As for dimsum of the cart variety, we decided that Chef Tony is the best overall. We didn’t have a great experience at Fisherman’s Terrace last couple of times. Don’t get me wrong, better than anything Seattle has by miles, but have fallen behind Chef Tony’s for sure. I mean look at the egg yolk custard bun (official English menu item name: Steamed bun filled with salty egg yolk lava) that is worthy of a James Bond villain! Squid ink black, perfectly fluffy, gooey creamy slightly savory inside.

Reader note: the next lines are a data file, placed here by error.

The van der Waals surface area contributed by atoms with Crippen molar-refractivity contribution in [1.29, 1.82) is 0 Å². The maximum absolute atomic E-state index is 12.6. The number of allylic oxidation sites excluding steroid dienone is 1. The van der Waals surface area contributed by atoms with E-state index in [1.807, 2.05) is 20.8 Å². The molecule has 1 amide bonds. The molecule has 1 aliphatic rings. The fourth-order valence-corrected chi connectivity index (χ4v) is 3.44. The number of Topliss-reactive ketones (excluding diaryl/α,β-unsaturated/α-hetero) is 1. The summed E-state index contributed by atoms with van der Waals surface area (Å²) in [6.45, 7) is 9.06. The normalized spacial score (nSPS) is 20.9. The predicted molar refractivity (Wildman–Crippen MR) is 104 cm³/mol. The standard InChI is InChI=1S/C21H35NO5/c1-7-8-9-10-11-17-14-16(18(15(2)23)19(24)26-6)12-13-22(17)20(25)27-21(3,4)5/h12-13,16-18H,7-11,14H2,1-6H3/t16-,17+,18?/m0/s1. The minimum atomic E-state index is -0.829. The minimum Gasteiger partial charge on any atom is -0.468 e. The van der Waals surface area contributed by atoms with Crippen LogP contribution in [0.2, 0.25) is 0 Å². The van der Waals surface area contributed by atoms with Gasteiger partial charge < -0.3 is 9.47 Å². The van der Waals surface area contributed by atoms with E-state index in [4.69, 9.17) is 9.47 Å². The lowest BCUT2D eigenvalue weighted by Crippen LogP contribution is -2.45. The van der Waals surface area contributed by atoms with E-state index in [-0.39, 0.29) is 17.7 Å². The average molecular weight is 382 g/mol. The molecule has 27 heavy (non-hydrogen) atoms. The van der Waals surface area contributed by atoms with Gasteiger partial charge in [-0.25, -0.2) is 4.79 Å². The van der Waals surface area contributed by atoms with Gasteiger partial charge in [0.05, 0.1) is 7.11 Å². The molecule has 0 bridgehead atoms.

Of course there’s the night market, much has been written on the interwebs on it, and YouTube videos everywhere. The fried chicken that’s flattened and fried like a weinerschnitzel size of your head, and the rather expensive stinky tofu.

As for Taiwanese food, and really there for the flavored Taiwan Beers (see previous post on beers of Taiwan) and casual food there’s Maji (Yelp). Also the slushy topped beer we had in Japan now exists at Guu, looked like Richmond location is now closed. Hopefully the beer slushy machine survived and got moved to another location…

A visit to stationary heaven aka Itoya in Ginza Tokyo